NO-FAULT EXIT? The group is thin and by no means united ideologically. During the campaign, hard-line advisers such as Wolfowitz, Armitage, and Lewis Libby, Cheney's chief of staff, signed a letter calling for an explicit statement that the U.S. would come to Taiwan's defense if China attacked. But soon after the missive was penned, Bush--prompted by National Security Adviser Condoleezza Rice--disowned the position, drawing disapproving clucks from the Republican right wing. But in the current dustup, the troops seemed to be lined up as the White House sought an end to the crisis. And expected battles between Defense and State may be muted now that Armitage, who is close to Wolfowitz, is at the State Department.
Not only has the Administration chosen to slowly ratchet up the President's demands for an end to the crisis, but it has shown a willingness to be flexible in its response as new details of the accident emerge. Powell's first reaction was to insist the U.S. had nothing to apologize for. But with reports that the U.S. aircraft may have been closer to the mainland than initially reported, Powell on Apr. 4 called the bump in the sky "a tragic accident" rather than a provocation.
This measured reaction is welcome news to U.S. exporters, who expect the pro-trade Bush to throw open the doors to the lucrative China market. "My one criticism of Bush so far is his inflexibility," sighs one outside Presidential adviser with strong business ties. "Ultimately, the aim of policy is to let our stuff into China. Bush could apologize [for the death of the Chinese pilot], say this was no one's fault, and get on with it."
A no-fault exit from the crisis would obviously please U.S. multinationals. And it has allure for the Bush team. Because at bottom, the White House crew still believes it can wield a hard-edged policy against Beijing without jeopardizing trade relations. To Bush and his advisers, free trade has the air of a religion, convinced as they are that expanding commerce will slowly infect China's culture with the germ of freedom.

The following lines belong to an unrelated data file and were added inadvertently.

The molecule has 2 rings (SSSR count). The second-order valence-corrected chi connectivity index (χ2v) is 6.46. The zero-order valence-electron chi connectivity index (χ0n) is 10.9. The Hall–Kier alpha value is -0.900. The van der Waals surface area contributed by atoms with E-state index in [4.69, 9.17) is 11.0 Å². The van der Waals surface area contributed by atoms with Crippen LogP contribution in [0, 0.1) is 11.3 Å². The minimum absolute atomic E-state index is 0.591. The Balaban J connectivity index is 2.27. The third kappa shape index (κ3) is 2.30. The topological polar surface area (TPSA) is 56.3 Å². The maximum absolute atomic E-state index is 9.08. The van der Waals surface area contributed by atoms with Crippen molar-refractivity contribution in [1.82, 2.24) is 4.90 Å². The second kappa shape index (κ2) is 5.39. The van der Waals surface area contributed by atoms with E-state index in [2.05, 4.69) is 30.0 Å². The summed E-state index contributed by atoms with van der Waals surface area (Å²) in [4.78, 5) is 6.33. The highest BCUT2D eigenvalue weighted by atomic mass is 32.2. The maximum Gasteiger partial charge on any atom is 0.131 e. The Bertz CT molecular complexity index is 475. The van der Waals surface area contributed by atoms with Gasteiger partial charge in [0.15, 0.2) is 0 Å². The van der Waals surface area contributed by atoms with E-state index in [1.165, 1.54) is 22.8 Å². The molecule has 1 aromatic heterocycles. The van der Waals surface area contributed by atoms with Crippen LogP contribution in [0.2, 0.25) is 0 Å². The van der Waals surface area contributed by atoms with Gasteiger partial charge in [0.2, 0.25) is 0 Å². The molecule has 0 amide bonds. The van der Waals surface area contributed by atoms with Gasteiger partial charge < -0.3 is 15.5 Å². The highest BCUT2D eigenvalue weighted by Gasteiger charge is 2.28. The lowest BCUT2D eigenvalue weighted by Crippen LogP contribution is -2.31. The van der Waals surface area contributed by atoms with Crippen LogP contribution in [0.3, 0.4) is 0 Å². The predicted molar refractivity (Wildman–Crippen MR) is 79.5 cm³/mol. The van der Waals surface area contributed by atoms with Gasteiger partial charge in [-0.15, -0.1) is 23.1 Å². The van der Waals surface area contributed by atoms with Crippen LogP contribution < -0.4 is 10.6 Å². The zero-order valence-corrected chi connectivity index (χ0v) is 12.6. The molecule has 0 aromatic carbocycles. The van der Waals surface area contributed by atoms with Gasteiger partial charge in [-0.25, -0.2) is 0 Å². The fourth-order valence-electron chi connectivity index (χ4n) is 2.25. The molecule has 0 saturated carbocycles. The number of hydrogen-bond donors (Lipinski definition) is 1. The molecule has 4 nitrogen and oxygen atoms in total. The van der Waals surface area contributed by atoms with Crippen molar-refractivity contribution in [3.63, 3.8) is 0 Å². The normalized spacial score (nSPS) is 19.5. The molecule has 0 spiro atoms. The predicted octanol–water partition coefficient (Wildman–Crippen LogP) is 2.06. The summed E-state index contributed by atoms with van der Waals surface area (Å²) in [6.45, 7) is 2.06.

Yet even as the Administration waits for the market to work its magic, Bush's military planners believe that U.S. defense strategy should focus primarily on Asia rather than Europe as the next potential battle theater. That means the White House wants Japan to shoulder more responsibility for regional defense. Armitage has argued for deeper military ties with Japan, including more reliance on facilities sharing and joint training exercises. He wants Tokyo to lift its prohibition on collective self-defense--a move the Japanese Diet is mulling. Japan's economic woes may gum up Armitage's plans, but he hopes Tokyo will transform its military into a more effective force, if only to give China's generals something to think about.
For China, which is intent on building its preeminence in Asia, all of this is anathema. Its goal seems to be nothing less than to replace the U.S. as the dominating force to contend with in East Asia. And given longstanding enmity between Beijing and Tokyo, a stronger Japanese military is the last thing Beijing wants to see. "They want us out of there and an unarmed, neutral Japan, but they're not going to get that," says Asian policy analyst Richard H. Solomon, president of the U.S. Institute of Peace.
So where does all that leave U.S. China policy? In the near term, relations are likely to hit bottom, then rebound as both sides step back from the brink. Bush may help ease the sting by ignoring congressional objections and backing Beijing's bid for the 2008 Olympics. And China may soon realize that, at some point, matching belligerence with belligerence threatens trade ties essential to modernizing hidebound state enterprises and improving living standards. "China is dependent on the U.S. and Taiwan for continued economic prosperity," says James R. Lilley, a former U.S. ambassador to China. An eminently rational statement, to be sure. But unless the standoff ends with a graceful exit for both sides, no one knows whether reason will carry the day.
By Stan Crock
With Lee Walczak in Washington, Dexter Roberts in Beijing, and bureau reports
— With assistance by Lee Walczak, and Dexter Roberts